It took a big effort to rescue a cat trapped at the top of a 100-foot tree – and a lot of Langley folks donated time and equipment to make it happen Tuesday.
The rescue mission started when Langley resident Annette McArthur heard a distressed cat meowing from the very top of a decaying, old tree located off 80th Avenue near Fort Langley, said executive director Jayne Nelson of the Langley Animal Protection Society (LAPS).
McArthur’s ears were inclined to hear the sound, as her own cat Annabelle had been missing for two weeks.
“I went there hoping to find my cat,” she admitted.
It became apparent the cat had been stranded up in the tree for several days, unable to climb back down.
“It was trying to come down when we called for it but there were branches blocking his way,” McArthur described.
So McArthur recruited Jasmine Marjanovic of Cranberries Naturally, who helped bring in a crew with a lift, willing to rescue the cat.
Unfortunately, the first crew to arrive realized the cat was higher than they could reach.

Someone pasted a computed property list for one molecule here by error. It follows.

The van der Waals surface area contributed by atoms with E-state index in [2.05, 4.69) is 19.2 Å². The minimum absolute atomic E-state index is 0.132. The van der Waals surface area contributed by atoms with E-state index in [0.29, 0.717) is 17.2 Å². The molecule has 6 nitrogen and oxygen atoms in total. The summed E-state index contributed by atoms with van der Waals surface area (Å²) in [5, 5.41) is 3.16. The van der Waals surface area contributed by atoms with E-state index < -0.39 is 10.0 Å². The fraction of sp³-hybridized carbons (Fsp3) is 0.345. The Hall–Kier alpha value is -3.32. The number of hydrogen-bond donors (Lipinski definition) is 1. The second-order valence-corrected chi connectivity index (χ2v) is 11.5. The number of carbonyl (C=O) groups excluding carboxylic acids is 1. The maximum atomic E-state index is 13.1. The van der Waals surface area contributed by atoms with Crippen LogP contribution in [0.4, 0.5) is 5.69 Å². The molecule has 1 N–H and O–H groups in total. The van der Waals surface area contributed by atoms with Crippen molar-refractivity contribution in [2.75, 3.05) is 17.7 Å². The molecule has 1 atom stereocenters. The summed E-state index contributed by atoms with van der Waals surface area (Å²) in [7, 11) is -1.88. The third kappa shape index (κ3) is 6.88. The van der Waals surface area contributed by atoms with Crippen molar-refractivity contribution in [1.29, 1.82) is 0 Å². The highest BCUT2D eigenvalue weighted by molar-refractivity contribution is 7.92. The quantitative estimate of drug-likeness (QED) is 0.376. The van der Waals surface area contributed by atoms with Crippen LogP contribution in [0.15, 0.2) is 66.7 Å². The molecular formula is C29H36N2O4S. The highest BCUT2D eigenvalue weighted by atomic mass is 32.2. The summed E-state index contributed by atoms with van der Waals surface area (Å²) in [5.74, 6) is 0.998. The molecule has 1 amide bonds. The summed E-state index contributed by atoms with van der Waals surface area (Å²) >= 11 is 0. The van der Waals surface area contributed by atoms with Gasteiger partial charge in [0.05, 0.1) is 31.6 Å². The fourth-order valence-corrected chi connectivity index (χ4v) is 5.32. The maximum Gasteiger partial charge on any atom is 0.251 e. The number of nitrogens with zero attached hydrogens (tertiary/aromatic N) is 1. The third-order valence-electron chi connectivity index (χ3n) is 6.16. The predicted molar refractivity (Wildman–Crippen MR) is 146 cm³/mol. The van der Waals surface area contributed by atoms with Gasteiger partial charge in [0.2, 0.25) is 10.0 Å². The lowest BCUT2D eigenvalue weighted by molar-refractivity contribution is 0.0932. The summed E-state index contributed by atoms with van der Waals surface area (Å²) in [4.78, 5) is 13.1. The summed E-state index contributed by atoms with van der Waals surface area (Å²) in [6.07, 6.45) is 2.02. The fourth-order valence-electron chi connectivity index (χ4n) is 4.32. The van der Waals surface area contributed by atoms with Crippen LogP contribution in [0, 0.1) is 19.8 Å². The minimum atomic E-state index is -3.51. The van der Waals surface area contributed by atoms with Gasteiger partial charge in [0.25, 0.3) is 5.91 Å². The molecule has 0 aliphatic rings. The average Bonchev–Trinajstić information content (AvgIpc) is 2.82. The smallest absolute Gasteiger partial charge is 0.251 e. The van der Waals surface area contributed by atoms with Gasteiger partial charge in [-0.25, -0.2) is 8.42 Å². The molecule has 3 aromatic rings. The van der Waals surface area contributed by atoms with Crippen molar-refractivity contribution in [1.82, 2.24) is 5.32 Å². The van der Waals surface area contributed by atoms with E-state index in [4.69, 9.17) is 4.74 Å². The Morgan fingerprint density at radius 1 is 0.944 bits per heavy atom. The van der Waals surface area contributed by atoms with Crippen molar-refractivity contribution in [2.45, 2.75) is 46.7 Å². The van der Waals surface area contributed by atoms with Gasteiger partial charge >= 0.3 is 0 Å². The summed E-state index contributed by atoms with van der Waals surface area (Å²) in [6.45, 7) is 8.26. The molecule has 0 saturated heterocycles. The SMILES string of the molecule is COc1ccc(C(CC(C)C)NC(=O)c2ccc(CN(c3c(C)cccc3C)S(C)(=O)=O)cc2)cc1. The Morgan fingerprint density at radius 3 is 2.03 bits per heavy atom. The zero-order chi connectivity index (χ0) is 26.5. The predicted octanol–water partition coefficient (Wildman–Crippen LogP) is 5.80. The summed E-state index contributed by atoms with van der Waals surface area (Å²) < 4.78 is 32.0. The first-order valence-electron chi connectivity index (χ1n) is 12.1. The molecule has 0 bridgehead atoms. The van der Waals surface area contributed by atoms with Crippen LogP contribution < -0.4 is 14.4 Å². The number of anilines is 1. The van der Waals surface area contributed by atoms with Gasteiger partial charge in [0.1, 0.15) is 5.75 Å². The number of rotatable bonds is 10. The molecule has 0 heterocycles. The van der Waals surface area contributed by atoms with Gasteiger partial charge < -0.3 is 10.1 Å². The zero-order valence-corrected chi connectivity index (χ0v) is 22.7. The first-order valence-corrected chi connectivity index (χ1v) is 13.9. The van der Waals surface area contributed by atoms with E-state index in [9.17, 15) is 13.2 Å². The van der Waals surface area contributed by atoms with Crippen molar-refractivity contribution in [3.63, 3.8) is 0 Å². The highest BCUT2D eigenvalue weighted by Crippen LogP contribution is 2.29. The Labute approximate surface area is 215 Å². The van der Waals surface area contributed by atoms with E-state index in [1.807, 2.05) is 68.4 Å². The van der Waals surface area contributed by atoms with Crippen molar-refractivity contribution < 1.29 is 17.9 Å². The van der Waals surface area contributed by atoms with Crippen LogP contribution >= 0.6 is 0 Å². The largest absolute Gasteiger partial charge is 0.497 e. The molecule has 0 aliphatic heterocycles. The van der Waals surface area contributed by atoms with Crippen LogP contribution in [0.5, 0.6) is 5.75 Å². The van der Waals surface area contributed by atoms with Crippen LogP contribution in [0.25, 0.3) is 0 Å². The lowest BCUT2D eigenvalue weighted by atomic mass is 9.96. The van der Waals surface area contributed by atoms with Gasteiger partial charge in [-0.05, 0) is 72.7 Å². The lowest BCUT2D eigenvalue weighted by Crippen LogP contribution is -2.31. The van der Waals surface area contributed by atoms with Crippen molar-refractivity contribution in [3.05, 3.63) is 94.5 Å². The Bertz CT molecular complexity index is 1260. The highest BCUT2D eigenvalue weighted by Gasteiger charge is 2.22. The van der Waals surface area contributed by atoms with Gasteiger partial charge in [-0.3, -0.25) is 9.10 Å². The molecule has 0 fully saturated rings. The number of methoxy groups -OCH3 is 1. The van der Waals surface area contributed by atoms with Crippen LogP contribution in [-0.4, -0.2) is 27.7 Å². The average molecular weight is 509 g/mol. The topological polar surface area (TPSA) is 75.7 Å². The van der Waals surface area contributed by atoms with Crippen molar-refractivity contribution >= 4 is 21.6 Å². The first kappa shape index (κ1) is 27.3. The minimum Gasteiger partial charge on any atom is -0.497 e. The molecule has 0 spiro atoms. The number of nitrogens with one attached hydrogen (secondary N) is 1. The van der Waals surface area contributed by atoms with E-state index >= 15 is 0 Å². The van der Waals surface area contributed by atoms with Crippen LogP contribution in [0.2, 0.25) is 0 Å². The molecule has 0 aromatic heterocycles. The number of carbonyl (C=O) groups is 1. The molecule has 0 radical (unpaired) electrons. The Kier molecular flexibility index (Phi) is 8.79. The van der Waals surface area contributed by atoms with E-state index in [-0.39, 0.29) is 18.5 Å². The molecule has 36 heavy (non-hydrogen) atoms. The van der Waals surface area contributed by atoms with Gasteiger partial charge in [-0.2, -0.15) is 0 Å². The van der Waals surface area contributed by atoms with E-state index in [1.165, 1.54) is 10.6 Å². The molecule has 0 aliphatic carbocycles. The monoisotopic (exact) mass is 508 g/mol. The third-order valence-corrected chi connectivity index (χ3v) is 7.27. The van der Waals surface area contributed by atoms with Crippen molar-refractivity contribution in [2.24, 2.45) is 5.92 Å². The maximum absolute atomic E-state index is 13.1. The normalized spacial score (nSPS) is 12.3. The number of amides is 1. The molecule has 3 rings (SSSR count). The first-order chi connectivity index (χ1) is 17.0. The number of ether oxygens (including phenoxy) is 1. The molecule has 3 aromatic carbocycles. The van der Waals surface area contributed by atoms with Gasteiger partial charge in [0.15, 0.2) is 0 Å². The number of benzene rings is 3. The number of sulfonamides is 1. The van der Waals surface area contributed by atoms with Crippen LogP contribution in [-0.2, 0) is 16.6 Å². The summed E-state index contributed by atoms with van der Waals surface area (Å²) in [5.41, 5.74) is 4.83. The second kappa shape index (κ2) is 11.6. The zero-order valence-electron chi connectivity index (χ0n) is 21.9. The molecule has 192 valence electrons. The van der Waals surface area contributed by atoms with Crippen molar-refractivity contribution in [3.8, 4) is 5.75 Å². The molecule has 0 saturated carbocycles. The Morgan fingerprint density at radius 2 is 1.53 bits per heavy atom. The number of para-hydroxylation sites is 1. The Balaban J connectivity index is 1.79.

A semi-tractor trailer hauling a 125-foot mechanical lift then had to be brought in.
Teams from Assertive Demolition and Northside Transportation worked together despite the late hour – it was about 2 a.m. by the time Assertive managed to get a crew member up in the lift to safely remove the cat from the tree.
Last night I received a cry for help so I reached out to my good friend Rhonda Hall from Assertive Demolition. Rhonda…
Once down, the feline “was incredibly friendly,” McArthur described.
“He wanted nothing more than to curl up on my lap. A very people-friendly cat.”
Nelson was touched by the fact that the rescue crew simply worked together without hope of reward.
“The company just volunteered their time,” she said.
The cat was delivered to LAPS’s Patti Dale Animal Shelter in Aldergrove on Tuesday, and is doing well now.
He’s been dubbed Curtis while he goes through medical checkups and waits to be either claimed or adopted.
McArthur nicknamed the cat “treetop,” in light of the hours teams spent trying to rescue him from the tree.
In the meantime, the director said he’s getting lots of love from LAPS staff and volunteers and has his own cat condo at the shelter.
“We are incredibly grateful for the generosity and kindness of everyone involved in Curtis’ rescue,” LAPS said in a statement.
“We would like to extend our most heartfelt thanks to Annette, Jasmine as well as Rhonda, Mike and Wayne of Assertive Demolition and Northside Transport for their incredible efforts. They are truly heroes for animals!”
McArthur is still looking for her cat Annabelle, who went missing on May 16.